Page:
This week in our WiCipedia roundup: Lyft's latest diversity report; a Gender Manifesto relapse; flexible work becomes a necessity; and more.
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Lyft Inc. will not go the way of Uber , that much is clear. The ride-hailing company has released its latest diversity report, which by and large shows growth for minorities at the company -- with some caveats. Fortune reports that female technical staff members are up 3% since last year, bringing the percentage to 21%. Yet somehow C-suite female employee percentages have gone down by nearly the same amount, as has the overall percentage of women at the company. Lyft says it is fully aware of its shortcomings and putting plans into place to continually improve them. As Fortune puts it, "The report doesn't show tremendous change across Lyft, but it does suggest that the company is paying attention to diversity as it grows." (See Tech Leaders: Diversity Critical to Product Dev and WiCipedia: Uber Hires New Diversity Exec & AI Comes for Jobs.)
Melinda Gates is back at it again; that is, pushing the envelope for equality, CNBC reported in an interview with Gates. She has traveled the whole world yet finds the US and the tech sector in her own backyard need much of her attention due to a gender imbalance in the innovations that affect so many of us. Back in 2015, Gates founded Pivotal Ventures, which funds startups founded by women and other minorities. The articles explains, "Pivotal Ventures is ... studying gender gaps in industries that have an outsize impact on society, including tech, and looking for ways to invest and act as a catalyst for change ... 'Women are so underrepresented in the technology sector in the United States, and yet tech is pervasive,' Gates says, emphasizing the importance of getting girls at the high school level interested in technology. 'That first computer science class in college is too late,' she says." (See WiCipedia: Boardroom Diversity, Bombastic Mansplaining & Women of Color.)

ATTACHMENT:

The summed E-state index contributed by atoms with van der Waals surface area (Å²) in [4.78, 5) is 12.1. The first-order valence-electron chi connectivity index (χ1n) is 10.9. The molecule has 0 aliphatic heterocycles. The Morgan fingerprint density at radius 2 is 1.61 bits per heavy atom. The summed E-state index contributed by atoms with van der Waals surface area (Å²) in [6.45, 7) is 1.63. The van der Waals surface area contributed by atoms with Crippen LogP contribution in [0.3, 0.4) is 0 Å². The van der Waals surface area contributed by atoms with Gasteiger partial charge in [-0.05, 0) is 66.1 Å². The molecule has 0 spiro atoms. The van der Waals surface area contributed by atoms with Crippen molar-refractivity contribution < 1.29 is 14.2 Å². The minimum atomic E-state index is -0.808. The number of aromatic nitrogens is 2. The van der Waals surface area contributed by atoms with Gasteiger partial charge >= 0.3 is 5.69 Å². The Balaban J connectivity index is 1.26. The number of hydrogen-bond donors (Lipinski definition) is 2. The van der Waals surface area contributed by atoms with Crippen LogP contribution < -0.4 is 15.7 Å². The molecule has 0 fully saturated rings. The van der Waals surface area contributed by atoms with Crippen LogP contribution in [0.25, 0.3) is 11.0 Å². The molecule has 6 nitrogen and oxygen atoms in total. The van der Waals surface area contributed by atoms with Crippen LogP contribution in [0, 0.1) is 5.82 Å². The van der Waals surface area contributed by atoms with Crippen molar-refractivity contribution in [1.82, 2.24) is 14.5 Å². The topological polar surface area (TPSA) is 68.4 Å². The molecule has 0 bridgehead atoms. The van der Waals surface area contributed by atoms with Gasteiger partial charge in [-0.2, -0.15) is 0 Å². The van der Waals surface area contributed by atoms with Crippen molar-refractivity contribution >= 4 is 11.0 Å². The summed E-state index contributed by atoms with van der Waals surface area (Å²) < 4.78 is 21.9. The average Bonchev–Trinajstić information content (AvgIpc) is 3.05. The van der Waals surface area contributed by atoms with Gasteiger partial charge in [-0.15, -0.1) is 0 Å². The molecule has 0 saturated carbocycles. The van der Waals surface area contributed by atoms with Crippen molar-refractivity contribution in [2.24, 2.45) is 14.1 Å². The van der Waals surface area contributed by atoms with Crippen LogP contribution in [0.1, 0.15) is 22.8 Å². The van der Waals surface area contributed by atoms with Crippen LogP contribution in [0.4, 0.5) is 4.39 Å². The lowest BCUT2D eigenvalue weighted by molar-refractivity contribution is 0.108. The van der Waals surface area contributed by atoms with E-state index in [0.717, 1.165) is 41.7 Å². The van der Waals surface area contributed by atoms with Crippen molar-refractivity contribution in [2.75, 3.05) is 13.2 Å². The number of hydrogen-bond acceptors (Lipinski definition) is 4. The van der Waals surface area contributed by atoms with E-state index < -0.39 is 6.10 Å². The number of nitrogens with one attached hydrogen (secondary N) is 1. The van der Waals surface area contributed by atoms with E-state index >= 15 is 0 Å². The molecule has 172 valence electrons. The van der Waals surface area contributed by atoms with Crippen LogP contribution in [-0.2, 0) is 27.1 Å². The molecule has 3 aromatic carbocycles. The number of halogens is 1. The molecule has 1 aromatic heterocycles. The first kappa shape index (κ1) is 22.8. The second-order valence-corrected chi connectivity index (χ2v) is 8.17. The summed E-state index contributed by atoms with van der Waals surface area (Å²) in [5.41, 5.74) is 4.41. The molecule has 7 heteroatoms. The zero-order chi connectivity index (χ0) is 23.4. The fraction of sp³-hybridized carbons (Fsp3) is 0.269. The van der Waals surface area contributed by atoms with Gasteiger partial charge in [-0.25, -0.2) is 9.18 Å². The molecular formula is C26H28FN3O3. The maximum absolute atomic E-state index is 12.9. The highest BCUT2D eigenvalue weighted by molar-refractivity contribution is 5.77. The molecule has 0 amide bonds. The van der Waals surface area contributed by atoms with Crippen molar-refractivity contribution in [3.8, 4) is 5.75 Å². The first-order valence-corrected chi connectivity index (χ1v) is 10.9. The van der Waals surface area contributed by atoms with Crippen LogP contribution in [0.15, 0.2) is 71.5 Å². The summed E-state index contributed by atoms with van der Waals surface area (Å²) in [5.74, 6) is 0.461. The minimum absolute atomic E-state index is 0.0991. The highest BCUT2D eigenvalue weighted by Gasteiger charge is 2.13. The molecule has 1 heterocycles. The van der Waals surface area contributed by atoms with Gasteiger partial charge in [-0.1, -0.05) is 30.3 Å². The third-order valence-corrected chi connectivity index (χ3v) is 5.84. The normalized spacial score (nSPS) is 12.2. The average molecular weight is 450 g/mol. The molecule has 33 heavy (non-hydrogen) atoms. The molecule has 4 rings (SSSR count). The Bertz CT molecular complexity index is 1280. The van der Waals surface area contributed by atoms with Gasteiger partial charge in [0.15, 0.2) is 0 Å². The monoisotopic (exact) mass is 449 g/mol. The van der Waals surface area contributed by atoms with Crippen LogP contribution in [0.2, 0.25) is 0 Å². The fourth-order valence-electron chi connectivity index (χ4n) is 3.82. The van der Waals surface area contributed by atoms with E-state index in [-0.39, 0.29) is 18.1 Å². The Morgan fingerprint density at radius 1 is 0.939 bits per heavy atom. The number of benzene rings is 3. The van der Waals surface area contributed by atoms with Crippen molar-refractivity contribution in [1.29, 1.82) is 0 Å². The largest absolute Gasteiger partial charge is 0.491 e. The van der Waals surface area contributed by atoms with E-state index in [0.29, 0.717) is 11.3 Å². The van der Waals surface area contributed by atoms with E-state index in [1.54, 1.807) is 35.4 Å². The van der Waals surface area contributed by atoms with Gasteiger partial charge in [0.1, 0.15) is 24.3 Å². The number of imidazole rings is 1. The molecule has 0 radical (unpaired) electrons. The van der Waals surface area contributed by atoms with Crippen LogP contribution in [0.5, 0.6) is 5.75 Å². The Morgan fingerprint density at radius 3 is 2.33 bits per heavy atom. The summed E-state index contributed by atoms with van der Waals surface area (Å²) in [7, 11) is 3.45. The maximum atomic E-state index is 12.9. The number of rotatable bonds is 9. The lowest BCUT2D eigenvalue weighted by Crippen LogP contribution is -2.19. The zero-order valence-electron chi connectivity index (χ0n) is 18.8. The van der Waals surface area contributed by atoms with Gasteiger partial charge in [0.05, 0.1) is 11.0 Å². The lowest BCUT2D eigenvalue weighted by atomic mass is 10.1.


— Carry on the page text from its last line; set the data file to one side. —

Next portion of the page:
The 'Impatient Optimist'
Melinda Gates wants to solve all of our problems.
(Source: Vanity Fair)
It's a Gender Manifesto déjà vu: A Pisa University professor, Alessandro Strumia, who was speaking at a workshop organized by CERN, the European Organization for Nuclear Research, was caught on tape saying, "physics was invented and built by men, it's not by invitation." BBC News reports that Strumia was speaking at a gender and high-energy physics workshop, of all places. CERN took offense at the statement, though the professor defended his statement and has said he was just stating facts. The article on BBC News states, "One study, he [Strumia] told his audience, indicated that 'men prefer working with things and women prefer working with people' and another, he claimed, suggested that there was a 'difference even in children before any social influence'." While CERN has refuted the statements, clearly there needs to be more oversight at conventions of presentations, before the presentation. (See 'Ladysplaining' Ex-Googler's Anti-Women Memo, Google Fires Engineer Over Gender Manifesto and Netflix's Lesson in Culture Expectation Settings.)
Orange France has created a new program to support female entrepreneurs, a press release announces. Women Start, founded in May, aims "to encourage the creation of startups founded by women in the technology and digital sectors." From more than 300 applications, nine winners were selected by Orange -- two from Africa and seven from France -- to join the accelerator program, which provides monetary funding, managerial support, mentorship, work spaces and "high visibility," another press release states. Orange France is a small part of the larger network in this program, which has selected 350 woman-run startups total. (See WiCipedia: Int'l Telecom, Emerging Industries & Back to School.)
Companies are finding that flexible work arrangements are transitioning from nice-to-have to necessary, especially for women in tech. The Times and Democrat says that the goal of balancing work and home life -- while always tough -- has reached peak difficulty, and also importance: "With the rising cost of child care and rigid work schedules, achieving work-life balance is becoming difficult for many women in the workforce, according to Pew Research Center, a nonpartisan research company. But it seems that workplace flexibility for mothers is increasingly important to companies today." We don't think it's too far off in the future that a majority of companies where employees do desk-bound work will offer flexible schedules and work-from-home perks. (See WiCipedia: Moms at Work, Ageism in Tech & Girls in Boys' Clubs and WiCipedia: Moms as Breadwinners & Black Panther a Win for WiT.)
— Eryn Leavens, Special Features & Copy Editor, Light Reading